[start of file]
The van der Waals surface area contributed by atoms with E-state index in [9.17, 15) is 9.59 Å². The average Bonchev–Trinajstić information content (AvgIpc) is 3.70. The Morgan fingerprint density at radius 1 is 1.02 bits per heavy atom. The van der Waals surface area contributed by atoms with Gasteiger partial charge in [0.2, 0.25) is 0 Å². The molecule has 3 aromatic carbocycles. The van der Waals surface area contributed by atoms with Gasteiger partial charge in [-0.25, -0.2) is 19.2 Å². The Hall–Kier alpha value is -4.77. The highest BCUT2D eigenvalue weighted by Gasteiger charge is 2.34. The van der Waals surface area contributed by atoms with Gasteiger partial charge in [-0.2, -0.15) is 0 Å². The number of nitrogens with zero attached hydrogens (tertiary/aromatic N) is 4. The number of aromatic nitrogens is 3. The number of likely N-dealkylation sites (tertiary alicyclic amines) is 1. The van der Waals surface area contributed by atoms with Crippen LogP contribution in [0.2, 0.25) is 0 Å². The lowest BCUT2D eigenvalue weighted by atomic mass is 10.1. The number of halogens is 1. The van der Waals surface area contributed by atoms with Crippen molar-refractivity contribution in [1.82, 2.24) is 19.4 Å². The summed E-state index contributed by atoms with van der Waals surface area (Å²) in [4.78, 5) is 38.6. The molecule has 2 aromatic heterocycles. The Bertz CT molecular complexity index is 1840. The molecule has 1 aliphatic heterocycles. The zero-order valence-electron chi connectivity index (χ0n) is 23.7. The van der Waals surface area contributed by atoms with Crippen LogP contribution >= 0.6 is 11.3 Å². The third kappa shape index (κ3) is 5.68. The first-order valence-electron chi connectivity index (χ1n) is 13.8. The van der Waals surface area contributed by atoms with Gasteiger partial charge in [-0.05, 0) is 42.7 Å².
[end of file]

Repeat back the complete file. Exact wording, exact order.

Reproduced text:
The van der Waals surface area contributed by atoms with E-state index in [9.17, 15) is 9.59 Å². The average Bonchev–Trinajstić information content (AvgIpc) is 3.70. The Morgan fingerprint density at radius 1 is 1.02 bits per heavy atom. The van der Waals surface area contributed by atoms with Gasteiger partial charge in [0.2, 0.25) is 0 Å². The molecule has 3 aromatic carbocycles. The van der Waals surface area contributed by atoms with Gasteiger partial charge in [-0.25, -0.2) is 19.2 Å². The Hall–Kier alpha value is -4.77. The highest BCUT2D eigenvalue weighted by Gasteiger charge is 2.34. The van der Waals surface area contributed by atoms with Gasteiger partial charge in [-0.2, -0.15) is 0 Å². The number of nitrogens with zero attached hydrogens (tertiary/aromatic N) is 4. The number of aromatic nitrogens is 3. The number of likely N-dealkylation sites (tertiary alicyclic amines) is 1. The van der Waals surface area contributed by atoms with Crippen LogP contribution in [0.2, 0.25) is 0 Å². The lowest BCUT2D eigenvalue weighted by atomic mass is 10.1. The number of halogens is 1. The van der Waals surface area contributed by atoms with Crippen molar-refractivity contribution in [1.82, 2.24) is 19.4 Å². The summed E-state index contributed by atoms with van der Waals surface area (Å²) in [4.78, 5) is 38.6. The molecule has 2 aromatic heterocycles. The Bertz CT molecular complexity index is 1840. The molecule has 1 aliphatic heterocycles. The zero-order valence-electron chi connectivity index (χ0n) is 23.7. The van der Waals surface area contributed by atoms with Crippen LogP contribution >= 0.6 is 11.3 Å². The third kappa shape index (κ3) is 5.68. The first-order valence-electron chi connectivity index (χ1n) is 13.8. The van der Waals surface area contributed by atoms with Gasteiger partial charge in [-0.05, 0) is 42.7 Å².